Factional tensions in Shi'ite areas of Iraq are rising in the wake of clashes yesterday in Al-Najaf, Baghdad, and Al-Basrah. The clashes appear largely connected to longstanding power struggles between Shi'ite parties and their armed wings for political control of key centers. But the fallout could affect efforts in Baghdad to finally approve the country's first post-Saddam Hussein draft constitution. According to the latest timetable, the National Assembly is due to vote by midnight today on whether to approve the document.
Prague, 25 August 2005 (RFE/RL) -- Iraqi interim Prime Minister Ibrahim al-Ja'fari has called for calm in the wake of the clashes between Shi'ite factions in several cities.
"I would like to express my deep sorrow over actions such as these that violate the sanctity of the offices of religious authorities or any of our citizens, whatever his or her age and background are," al-Ja'fari said. "At the same time, I will appoint a group of my colleagues to serve on an investigation team looking into the Al-Najaf [incidents], to find those who incited and perpetrated such an act."
The factional fighting marks the first time that rival Shi'ite militias have fought openly. The large Shi'ite parties, which have armed wings, have variously competed and cooperated in elections. But they have restricted violence against each other to sporadic, targeted assassinations.
The street fighting began yesterday when some 1,000 Shi'ite demonstrators marched on an office opened earlier this week in the holy city of Al-Najaf by radical Shi'ite cleric Muqtada al-Sadr. The crowd waved banners demanding the "expulsion of the outsiders." That message was a warning to al-Sadr to stick to his main power base in the Shi'ite neighborhoods of Baghdad -- and not to try to strengthen his presence in the southern city.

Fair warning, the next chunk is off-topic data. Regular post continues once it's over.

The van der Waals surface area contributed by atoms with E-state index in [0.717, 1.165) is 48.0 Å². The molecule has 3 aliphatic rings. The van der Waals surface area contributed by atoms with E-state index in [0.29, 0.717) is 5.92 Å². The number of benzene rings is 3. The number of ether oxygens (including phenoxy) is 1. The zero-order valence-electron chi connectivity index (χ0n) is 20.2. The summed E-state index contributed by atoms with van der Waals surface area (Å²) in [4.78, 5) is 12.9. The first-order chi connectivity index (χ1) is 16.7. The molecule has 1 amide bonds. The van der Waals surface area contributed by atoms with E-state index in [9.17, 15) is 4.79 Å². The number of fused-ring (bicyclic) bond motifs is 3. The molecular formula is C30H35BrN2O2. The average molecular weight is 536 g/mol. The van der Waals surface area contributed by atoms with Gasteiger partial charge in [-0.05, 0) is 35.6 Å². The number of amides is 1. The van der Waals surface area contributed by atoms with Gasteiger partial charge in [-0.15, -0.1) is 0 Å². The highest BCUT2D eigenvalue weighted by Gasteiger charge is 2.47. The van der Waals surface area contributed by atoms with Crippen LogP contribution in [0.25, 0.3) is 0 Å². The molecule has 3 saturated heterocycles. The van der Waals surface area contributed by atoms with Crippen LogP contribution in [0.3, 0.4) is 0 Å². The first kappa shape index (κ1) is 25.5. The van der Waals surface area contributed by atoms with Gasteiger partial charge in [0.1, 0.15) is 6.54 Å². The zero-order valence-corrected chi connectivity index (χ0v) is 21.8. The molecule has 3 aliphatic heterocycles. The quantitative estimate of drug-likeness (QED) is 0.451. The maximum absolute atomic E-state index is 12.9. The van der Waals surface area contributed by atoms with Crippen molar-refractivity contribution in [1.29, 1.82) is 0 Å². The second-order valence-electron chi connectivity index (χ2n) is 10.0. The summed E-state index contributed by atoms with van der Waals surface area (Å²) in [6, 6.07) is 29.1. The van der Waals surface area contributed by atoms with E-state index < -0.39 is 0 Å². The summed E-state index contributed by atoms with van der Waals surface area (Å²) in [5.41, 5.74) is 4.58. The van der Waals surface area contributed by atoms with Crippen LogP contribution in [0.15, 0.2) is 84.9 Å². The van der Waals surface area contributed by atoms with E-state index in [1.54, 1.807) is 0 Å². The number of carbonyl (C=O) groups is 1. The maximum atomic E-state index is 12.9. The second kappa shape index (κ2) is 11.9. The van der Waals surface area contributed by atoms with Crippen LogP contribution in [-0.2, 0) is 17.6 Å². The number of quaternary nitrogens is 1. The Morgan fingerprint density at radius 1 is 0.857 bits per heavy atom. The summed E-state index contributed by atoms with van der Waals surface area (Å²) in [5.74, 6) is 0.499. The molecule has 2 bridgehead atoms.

Al-Sadr's office in Al-Najaf was closed after his fighters, the Imam Al-Mahdi Army, launched an uprising against U.S. forces one year ago. The fighting inflicted heavy damage on Al-Najaf businesses before the Al-Mahdi Army was expelled.
Al-Najaf's governor is a member of the rival Supreme Council for the Islamic Revolution in Iraq (SCIRI), one of the largest Shi'ite parties.
Reports say up to six people may have been killed in the clashes between demonstrators and guards at the al-Sadr office. Independent confirmation of the numbers is not yet available.
Immediately afterward, Al-Mahdi Army members attacked three offices of the rival Islamic Al-Da'wah Party in Baghdad. In Al-Basrah, al-Sadr loyalists clashed with fighters from SCIRI.
Today, al-Sadr demanded that SCIRI leader Abd al-Aziz al-Hakim condemn "what his followers have done" in Al-Najaf. SCIRI officials deny members of its armed wing, the Badr Brigades, took part in the violence.
Draft Constitution To Be Put To Vote
The fighting comes at a highly sensitive moment. Iraq's National Assembly is due to hold a vote by midnight tonight to approve or reject the country's first post-Saddam Hussein draft constitution.
In protest over the Al-Najaf clash, al-Sadr supporters in the government and in the National Assembly said they would suspend work today. That leaves it unclear whether al-Sadr's representatives in the National Assembly will boycott the planned vote on the draft charter.
Today's expected vote marks the third attempt at finishing the process of approving the draft charter, which was originally due to be completed by 15 August. The vote is intended to clear the way for a national referendum on the constitution by mid-October.